Mr. Speaker, by direction of the Committee on Rules, I call up House Resolution 456 and ask for its immediate consideration.
The Clerk read the resolution, as follows:
Resolved, That upon adoption of this resolution it shall be in order to take from the Speaker's table the bill (H.R. 627) to amend the Truth in Lending Act to establish fair and transparent practices relating to the extension of credit under an open end consumer credit plan, and for other purposes, with the Senate amendment thereto, and to consider in the House, without intervention of any point of order except those arising under clause 10 of rule XXI, a motion offered by the chair of the Committee on Financial Services or his designee that the House concur in the Senate amendment. The Senate amendment shall be considered as read. The motion shall be debatable for one hour equally divided and controlled by the chair and ranking minority member of the Committee on Financial Services. The previous question shall be considered as ordered on the motion to its adoption without intervening motion. The question of adoption of the motion shall be divided for a separate vote on concurring in section 512 of the Senate amendment. Sec. 2. If either portion of the divided question fails of adoption, then the House shall be considered to have made no disposition of the Senate amendment. Sec. 3. House Resolution 450 is laid on the table.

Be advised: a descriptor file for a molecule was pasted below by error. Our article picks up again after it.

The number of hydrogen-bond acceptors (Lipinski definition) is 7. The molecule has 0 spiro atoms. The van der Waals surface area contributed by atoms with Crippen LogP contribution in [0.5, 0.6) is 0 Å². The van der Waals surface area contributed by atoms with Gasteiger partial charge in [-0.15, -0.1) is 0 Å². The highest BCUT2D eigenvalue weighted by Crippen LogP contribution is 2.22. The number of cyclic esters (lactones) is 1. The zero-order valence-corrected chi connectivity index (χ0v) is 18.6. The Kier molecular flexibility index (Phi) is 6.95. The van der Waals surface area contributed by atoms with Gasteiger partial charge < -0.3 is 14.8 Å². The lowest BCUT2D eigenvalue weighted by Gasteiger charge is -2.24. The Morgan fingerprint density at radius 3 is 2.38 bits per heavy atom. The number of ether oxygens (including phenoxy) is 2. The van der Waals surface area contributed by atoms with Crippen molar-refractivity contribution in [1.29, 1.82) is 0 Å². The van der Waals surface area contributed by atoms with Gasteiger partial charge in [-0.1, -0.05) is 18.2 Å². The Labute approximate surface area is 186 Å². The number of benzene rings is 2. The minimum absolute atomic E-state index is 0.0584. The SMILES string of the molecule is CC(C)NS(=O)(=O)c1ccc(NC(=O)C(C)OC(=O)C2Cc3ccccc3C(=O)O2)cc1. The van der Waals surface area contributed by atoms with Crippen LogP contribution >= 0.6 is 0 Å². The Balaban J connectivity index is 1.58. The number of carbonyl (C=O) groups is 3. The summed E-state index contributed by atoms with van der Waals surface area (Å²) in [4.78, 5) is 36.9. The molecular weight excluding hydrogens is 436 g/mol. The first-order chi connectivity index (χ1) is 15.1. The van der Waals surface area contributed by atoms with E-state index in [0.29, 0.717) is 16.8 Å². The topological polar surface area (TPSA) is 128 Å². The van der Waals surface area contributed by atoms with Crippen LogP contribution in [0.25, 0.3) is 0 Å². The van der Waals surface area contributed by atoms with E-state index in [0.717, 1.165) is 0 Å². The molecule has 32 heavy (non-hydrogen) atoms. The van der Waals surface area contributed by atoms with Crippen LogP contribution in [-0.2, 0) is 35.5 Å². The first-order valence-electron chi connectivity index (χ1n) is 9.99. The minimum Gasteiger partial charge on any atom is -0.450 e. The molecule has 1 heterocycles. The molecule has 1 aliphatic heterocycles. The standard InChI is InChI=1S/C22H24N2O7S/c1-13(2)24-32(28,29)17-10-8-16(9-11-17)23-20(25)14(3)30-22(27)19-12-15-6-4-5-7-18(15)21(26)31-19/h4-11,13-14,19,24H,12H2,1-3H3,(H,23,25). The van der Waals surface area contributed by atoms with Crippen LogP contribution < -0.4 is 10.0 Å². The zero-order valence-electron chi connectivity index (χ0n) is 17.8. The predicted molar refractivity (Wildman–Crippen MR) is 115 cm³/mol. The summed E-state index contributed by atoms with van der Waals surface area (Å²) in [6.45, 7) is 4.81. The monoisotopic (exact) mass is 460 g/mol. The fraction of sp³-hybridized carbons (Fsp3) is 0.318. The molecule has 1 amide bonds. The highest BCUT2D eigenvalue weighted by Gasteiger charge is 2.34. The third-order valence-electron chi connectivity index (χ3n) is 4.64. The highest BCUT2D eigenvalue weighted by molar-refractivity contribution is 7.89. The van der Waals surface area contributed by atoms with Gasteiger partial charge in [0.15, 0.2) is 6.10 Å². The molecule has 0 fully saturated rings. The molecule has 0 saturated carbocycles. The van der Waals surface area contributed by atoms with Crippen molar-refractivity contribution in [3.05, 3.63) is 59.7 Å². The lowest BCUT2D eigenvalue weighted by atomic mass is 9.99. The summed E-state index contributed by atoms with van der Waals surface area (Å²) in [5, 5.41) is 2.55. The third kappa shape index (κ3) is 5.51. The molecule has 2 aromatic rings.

The gentlewoman from Maine is recognized for 1 hour.
Thank you, Mr. Speaker.
For the purpose of debate only, I yield the customary 30 minutes to the gentleman from Texas (Mr. Sessions). All time yielded during consideration of the rule is for debate only. I yield myself such time as I may consume.
I also ask unanimous consent that all Members be given 5 legislative days in which to revise and extend their remarks on House Resolution 456.
Is there objection to the request of the gentlewoman from Maine?
There was no objection.
Mr. Speaker, House Resolution 456 provides for consideration of the Senate amendment to H.R. 627, the Credit Cardholders' Bill of Rights Act of 2009. The rule makes in order a motion by the chairman of the Committee on Financial Services to concur in the Senate amendment. The rule waives all points of order against consideration of the motion except clause 10 of rule XXI and provides that the Senate amendment and the motion shall be considered as read. The rule provides 1 hour of debate on the motion controlled by the Committee on Financial Services. The rule provides that the question of adoption of the motion shall be divided for a separate vote on concurring in section 512 of the Senate amendment.
Mr. Speaker, we have heard a lot about the deceptive practices of credit card companies over the last 2 weeks here in Washington. My friends here in the House of Representatives have highlighted the nearly $1 trillion credit card debt in the United States.
President Obama has stressed the need for ``credit card forms and statements that have plain language in plain sight.'' My colleagues in the Senate have equated the deceptive practices used by credit card companies to loan sharking. Small business groups have drawn attention to the one in three businesses where credit card debt accounts for at least 25 percent of the company's overall debt.